Findings as to causes and contributing factors:
1. The late initiation and subsequent management of the descent resulted in the aircraft turning onto final approach 600 feet above the glideslope, increasing the crew’s workload and reducing their capacity to assess and resolve the navigational issues during the remainder of the approach.
2. When the heading reference from the compass systems was set during initial descent, there was an error of −8°. For undetermined reasons, further compass drift during the arrival and approach resulted in compass errors of at least −17° on final approach.
3. As the aircraft rolled out of the turn onto final approach to the right of the localizer, the captain likely made a control wheel roll input that caused the autopilot to revert from VOR/LOC capture to MAN and HDG HOLD mode. The mode change was not detected by the crew.
4. On rolling out of the turn, the captain’s horizontal situation indicator displayed a heading of 330°, providing a perceived initial intercept angle of 17° to the inbound localizer track of 347°. However, due to the compass error, the aircraft’s true heading was 346°. With 3° of wind drift to the right, the aircraft diverged further right of the localizer.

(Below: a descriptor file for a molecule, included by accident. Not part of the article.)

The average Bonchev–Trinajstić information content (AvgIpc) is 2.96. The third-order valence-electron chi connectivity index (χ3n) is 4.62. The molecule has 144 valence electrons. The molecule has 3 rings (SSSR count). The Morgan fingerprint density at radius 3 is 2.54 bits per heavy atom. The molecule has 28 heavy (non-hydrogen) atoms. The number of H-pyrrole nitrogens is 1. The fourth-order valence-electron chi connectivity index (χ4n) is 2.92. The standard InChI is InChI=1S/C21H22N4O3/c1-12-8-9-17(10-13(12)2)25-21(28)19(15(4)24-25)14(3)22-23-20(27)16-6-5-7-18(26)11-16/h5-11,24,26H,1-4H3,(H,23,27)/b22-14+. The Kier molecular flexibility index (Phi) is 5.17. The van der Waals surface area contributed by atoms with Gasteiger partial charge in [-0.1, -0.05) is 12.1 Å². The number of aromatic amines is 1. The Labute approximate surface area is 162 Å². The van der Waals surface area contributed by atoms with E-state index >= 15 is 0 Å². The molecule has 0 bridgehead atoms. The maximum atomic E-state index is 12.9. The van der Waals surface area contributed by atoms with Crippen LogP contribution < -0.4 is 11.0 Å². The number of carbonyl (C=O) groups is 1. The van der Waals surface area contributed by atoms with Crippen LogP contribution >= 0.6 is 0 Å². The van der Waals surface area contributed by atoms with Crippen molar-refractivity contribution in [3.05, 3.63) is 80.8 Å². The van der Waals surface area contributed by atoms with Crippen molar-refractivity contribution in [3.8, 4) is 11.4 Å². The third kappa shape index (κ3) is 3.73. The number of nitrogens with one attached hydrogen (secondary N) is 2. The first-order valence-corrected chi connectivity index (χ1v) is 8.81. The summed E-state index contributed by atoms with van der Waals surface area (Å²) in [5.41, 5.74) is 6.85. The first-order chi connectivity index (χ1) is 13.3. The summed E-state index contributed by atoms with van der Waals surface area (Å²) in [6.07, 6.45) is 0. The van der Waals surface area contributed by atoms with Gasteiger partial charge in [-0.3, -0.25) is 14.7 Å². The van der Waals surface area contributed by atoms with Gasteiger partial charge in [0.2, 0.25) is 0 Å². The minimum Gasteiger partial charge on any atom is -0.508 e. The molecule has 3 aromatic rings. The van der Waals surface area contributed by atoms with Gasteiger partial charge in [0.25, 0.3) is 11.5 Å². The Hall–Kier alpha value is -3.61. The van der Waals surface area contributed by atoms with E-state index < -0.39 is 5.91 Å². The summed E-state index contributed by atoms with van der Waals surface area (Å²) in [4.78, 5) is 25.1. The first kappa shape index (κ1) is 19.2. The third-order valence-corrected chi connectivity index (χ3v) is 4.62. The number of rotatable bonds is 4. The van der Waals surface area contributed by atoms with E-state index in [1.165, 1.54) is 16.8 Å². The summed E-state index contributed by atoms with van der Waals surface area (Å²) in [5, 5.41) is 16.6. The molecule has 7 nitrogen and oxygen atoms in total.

5. The crew’s workload increased as they attempted to understand and resolve the ambiguity of the track divergence, which was incongruent with the perceived intercept angle and expected results.
6. Undetected by the pilots, the flight directors likely reverted to AUTO APP intercept mode as the aircraft passed through 2.5° right of the localizer, providing roll guidance to the selected heading (wings-level command) rather than to the localizer (left-turn command).
7. A divergence in mental models degraded the crew’s ability to resolve the navigational issues. The wings-level command on the flight director likely assured the captain that the intercept angle was sufficient to return the aircraft to the selected course; however, the first officer likely put more weight on the positional information of the track bar and GPS.
8. The crew’s attention was devoted to solving the navigational problem, which delayed the configuration of the aircraft for landing. This problem solving was an additional task, not normally associated with this critical phase of flight, which escalated the workload.
9. The first officer indicated to the captain that they had full localizer deflection. In the absence of standard phraseology applicable to his current situation, he had to improvise the go-around suggestion. Although full deflection is an undesired aircraft state requiring a go-around, the captain continued the approach.
10. The crew did not maintain a shared situational awareness. As the approach continued, the pilots did not effectively communicate their respective perception, understanding, and future projection of the aircraft state.